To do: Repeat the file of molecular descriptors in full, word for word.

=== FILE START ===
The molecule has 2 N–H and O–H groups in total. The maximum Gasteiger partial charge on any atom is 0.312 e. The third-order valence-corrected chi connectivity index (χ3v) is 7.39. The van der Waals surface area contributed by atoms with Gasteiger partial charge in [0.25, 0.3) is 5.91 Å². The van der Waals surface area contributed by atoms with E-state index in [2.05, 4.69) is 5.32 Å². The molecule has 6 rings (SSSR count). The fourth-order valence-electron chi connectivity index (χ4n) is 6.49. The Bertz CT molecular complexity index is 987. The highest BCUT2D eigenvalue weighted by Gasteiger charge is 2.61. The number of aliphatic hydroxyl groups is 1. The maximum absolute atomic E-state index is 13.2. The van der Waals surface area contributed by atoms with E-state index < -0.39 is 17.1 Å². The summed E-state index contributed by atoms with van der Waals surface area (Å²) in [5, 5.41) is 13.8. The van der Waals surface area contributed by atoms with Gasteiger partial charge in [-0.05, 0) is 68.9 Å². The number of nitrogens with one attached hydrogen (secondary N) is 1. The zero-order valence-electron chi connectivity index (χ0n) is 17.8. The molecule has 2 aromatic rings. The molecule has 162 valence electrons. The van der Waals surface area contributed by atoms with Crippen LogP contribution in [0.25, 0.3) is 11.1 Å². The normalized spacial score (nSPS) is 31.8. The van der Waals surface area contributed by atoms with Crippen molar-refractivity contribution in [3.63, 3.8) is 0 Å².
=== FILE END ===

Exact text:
The molecule has 2 N–H and O–H groups in total. The maximum Gasteiger partial charge on any atom is 0.312 e. The third-order valence-corrected chi connectivity index (χ3v) is 7.39. The van der Waals surface area contributed by atoms with Gasteiger partial charge in [0.25, 0.3) is 5.91 Å². The van der Waals surface area contributed by atoms with E-state index in [2.05, 4.69) is 5.32 Å². The molecule has 6 rings (SSSR count). The fourth-order valence-electron chi connectivity index (χ4n) is 6.49. The Bertz CT molecular complexity index is 987. The highest BCUT2D eigenvalue weighted by Gasteiger charge is 2.61. The number of aliphatic hydroxyl groups is 1. The maximum absolute atomic E-state index is 13.2. The van der Waals surface area contributed by atoms with E-state index < -0.39 is 17.1 Å². The summed E-state index contributed by atoms with van der Waals surface area (Å²) in [5, 5.41) is 13.8. The van der Waals surface area contributed by atoms with Gasteiger partial charge in [-0.05, 0) is 68.9 Å². The number of nitrogens with one attached hydrogen (secondary N) is 1. The zero-order valence-electron chi connectivity index (χ0n) is 17.8. The molecule has 2 aromatic rings. The molecule has 162 valence electrons. The van der Waals surface area contributed by atoms with Crippen LogP contribution in [0.25, 0.3) is 11.1 Å². The normalized spacial score (nSPS) is 31.8. The van der Waals surface area contributed by atoms with Crippen molar-refractivity contribution in [3.63, 3.8) is 0 Å².